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Tips To Create An Ethical Business Culture

Justin Walker
Justin Walker

Forty-one percent of U.S. workers reported unethical or illegal misconduct while at work

Once employees see other employees skirting the rules without any consequences, they often start to believe that it is okay for them to do the same.

Additionally, an employee who wants to do the right thing may increasingly feel pressured not to speak up about unethical behavior out of fear.

According to a 2013 study done by the Ethics Resource Center, 41 percent of U.S. workers reported that they had observed unethical or illegal misconduct while on the job. While not all of these incidents were likely major, small ethical lapses tend to grow into major missteps for companies.

It is your employer’s duty to create an ethical business culture that rewards employees who do the right thing. If you spot anything after reading this article that your employer might be doing that doesn’t seem to follow ethical business practices, you might want to speak with an employment attorney.

What is an ethical business culture?

A business’s culture is often seen as something abstract and difficult to quantify. It goes beyond the employee handbook and the company’s mission statement. A business culture is the method in which the company functions. The business culture can include how employees dress for work, how they interact with management and how they interact with customers and clients.

To define an ethical business culture for a business is to create an environment where doing the right thing is easy and doing the wrong thing will get you disciplined or fired. It also means involving employees in regular discussions about workplace ethics and the procedures that are designed to uphold ethical practices.

An ethical business culture also places a high value on fairness, employee rights, and equal pay, while also discouraging dishonesty, unpaid wages, discrimination and disloyalty to the company, its employees, and its customers.

Eliminate double standards

In order to create an ethical business culture, employers should strive to eliminate double standards and cultivate trust among the team by being honest in their communications. This means that there should not be policies that managers and supervisors are permitted to ignore which subordinates are required to follow or are even reprimanded for not following. This allows all employees to put the work ahead of their own interests, regardless of their individual ranks or roles within the company.

Foster a respectful environment

Ethical employers should actively work to create a workplace environment that makes it possible for managers and employees to take pride in their work and identify with the values that drive the organization as a whole.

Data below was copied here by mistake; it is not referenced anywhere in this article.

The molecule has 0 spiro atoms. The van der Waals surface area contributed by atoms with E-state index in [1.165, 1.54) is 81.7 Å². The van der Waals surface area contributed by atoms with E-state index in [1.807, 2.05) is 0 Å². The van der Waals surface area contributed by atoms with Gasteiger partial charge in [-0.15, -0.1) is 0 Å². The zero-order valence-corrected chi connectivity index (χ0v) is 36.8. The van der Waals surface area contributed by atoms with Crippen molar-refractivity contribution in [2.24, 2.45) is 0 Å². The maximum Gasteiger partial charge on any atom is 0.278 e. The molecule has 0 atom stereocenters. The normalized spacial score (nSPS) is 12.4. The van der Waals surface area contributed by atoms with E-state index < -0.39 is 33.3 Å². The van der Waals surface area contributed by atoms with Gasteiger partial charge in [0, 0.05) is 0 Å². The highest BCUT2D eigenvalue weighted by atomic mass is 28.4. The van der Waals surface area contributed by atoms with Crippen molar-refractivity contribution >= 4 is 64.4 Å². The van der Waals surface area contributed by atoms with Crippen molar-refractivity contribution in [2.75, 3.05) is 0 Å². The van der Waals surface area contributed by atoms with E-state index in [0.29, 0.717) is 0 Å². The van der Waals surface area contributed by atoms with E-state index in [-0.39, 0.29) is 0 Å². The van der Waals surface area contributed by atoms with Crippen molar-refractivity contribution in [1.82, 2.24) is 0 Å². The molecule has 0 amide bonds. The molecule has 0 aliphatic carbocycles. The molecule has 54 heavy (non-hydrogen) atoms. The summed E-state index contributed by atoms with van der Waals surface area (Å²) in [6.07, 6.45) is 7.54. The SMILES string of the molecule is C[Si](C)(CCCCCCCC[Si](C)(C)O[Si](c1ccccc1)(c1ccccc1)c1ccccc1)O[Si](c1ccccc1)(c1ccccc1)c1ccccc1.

In order to do this, the employer must ensure that all employees have the right resources and authority to fulfill their job responsibilities. In addition, the organization should respect the rights and dignity of all employees.

Encourage workers to report illegal or unethical conduct

Employers should encourage workers to report illegal or unethical conduct, such as discrimination or harassment, by making sure that there are specific procedures that employees can follow to inform their employer when these incidents occur.

In addition, employees should not be made to feel that they will be reprimanded or retaliated against by the employer if they do decide to do the right thing by reporting the behavior. Finally, all employees, including managers and supervisors should receive training on the company’s policies and procedures with regard to workplace conduct.

Create a clear path to reward and recognition

Employers should be transparent when it comes to outlining how decisions are made regarding performance, pay, and promotion. In addition, the criteria for achieving reward and recognition should be clearly defined. Ethical employers make information about ethical and unethical conduct visible to all managers and employees and avoid recognizing or promoting people who violate the values of the company.

Advice For Creating An Ethical Business Culture

While this is not a comprehensive list of the steps that employers should take to create an ethical business culture, it should provide you with enough information to help you identify whether or not your workplace places a high priority on ethical business practices. Workplace productivity, employee turnover and general sentiment towards an organization are all impacted by the culture your business creates. Create an ethical business culture and reap the long-term awards.

Photo credit: garagestock/Shutterstock

Image Credit: ESB Professional/Shutterstock
Justin Walker
Justin Walker
Community Member
Justin Walker of Walker Law is a top-tier employment law and business litigation attorney located in downtown San Diego. His knowledge, expertise and commitment to every case are what set Justin apart from the crowd.